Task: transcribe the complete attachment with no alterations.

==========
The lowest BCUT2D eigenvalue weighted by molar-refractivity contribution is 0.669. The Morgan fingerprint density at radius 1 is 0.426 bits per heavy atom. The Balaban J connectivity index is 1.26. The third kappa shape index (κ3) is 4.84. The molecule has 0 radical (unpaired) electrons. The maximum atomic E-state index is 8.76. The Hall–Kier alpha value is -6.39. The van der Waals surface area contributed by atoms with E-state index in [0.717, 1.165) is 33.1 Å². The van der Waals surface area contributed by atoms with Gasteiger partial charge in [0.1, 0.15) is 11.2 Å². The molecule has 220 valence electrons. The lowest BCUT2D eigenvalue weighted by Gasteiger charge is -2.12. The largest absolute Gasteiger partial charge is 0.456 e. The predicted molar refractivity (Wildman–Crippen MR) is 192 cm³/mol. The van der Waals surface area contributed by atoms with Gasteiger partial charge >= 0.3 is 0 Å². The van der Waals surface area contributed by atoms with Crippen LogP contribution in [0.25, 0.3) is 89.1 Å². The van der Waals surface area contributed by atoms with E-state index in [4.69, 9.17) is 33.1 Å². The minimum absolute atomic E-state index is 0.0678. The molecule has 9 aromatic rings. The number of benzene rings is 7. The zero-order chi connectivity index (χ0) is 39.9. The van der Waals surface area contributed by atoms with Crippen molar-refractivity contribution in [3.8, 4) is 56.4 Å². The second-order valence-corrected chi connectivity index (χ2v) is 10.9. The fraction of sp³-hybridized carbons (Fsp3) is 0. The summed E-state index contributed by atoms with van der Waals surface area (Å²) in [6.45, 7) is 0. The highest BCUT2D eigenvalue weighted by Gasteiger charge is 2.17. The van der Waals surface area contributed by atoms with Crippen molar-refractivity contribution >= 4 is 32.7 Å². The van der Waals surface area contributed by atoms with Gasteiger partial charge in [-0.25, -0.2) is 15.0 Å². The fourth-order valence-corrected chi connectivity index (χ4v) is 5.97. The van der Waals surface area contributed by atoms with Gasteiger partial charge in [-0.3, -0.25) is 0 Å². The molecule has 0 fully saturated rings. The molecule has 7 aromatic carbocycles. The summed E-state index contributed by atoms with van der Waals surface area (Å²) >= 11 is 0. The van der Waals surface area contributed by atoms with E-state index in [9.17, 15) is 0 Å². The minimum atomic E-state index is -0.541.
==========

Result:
The lowest BCUT2D eigenvalue weighted by molar-refractivity contribution is 0.669. The Morgan fingerprint density at radius 1 is 0.426 bits per heavy atom. The Balaban J connectivity index is 1.26. The third kappa shape index (κ3) is 4.84. The molecule has 0 radical (unpaired) electrons. The maximum atomic E-state index is 8.76. The Hall–Kier alpha value is -6.39. The van der Waals surface area contributed by atoms with E-state index in [0.717, 1.165) is 33.1 Å². The van der Waals surface area contributed by atoms with Gasteiger partial charge in [0.1, 0.15) is 11.2 Å². The molecule has 220 valence electrons. The lowest BCUT2D eigenvalue weighted by Gasteiger charge is -2.12. The largest absolute Gasteiger partial charge is 0.456 e. The predicted molar refractivity (Wildman–Crippen MR) is 192 cm³/mol. The van der Waals surface area contributed by atoms with Gasteiger partial charge >= 0.3 is 0 Å². The van der Waals surface area contributed by atoms with Crippen LogP contribution in [0.25, 0.3) is 89.1 Å². The van der Waals surface area contributed by atoms with E-state index in [4.69, 9.17) is 33.1 Å². The minimum absolute atomic E-state index is 0.0678. The molecule has 9 aromatic rings. The number of benzene rings is 7. The zero-order chi connectivity index (χ0) is 39.9. The van der Waals surface area contributed by atoms with Crippen molar-refractivity contribution in [3.8, 4) is 56.4 Å². The second-order valence-corrected chi connectivity index (χ2v) is 10.9. The fraction of sp³-hybridized carbons (Fsp3) is 0. The summed E-state index contributed by atoms with van der Waals surface area (Å²) in [6.45, 7) is 0. The highest BCUT2D eigenvalue weighted by Gasteiger charge is 2.17. The van der Waals surface area contributed by atoms with Crippen molar-refractivity contribution >= 4 is 32.7 Å². The van der Waals surface area contributed by atoms with Gasteiger partial charge in [-0.25, -0.2) is 15.0 Å². The fourth-order valence-corrected chi connectivity index (χ4v) is 5.97. The van der Waals surface area contributed by atoms with Gasteiger partial charge in [-0.3, -0.25) is 0 Å². The molecule has 0 fully saturated rings. The molecule has 7 aromatic carbocycles. The summed E-state index contributed by atoms with van der Waals surface area (Å²) >= 11 is 0. The van der Waals surface area contributed by atoms with E-state index in [9.17, 15) is 0 Å². The minimum atomic E-state index is -0.541.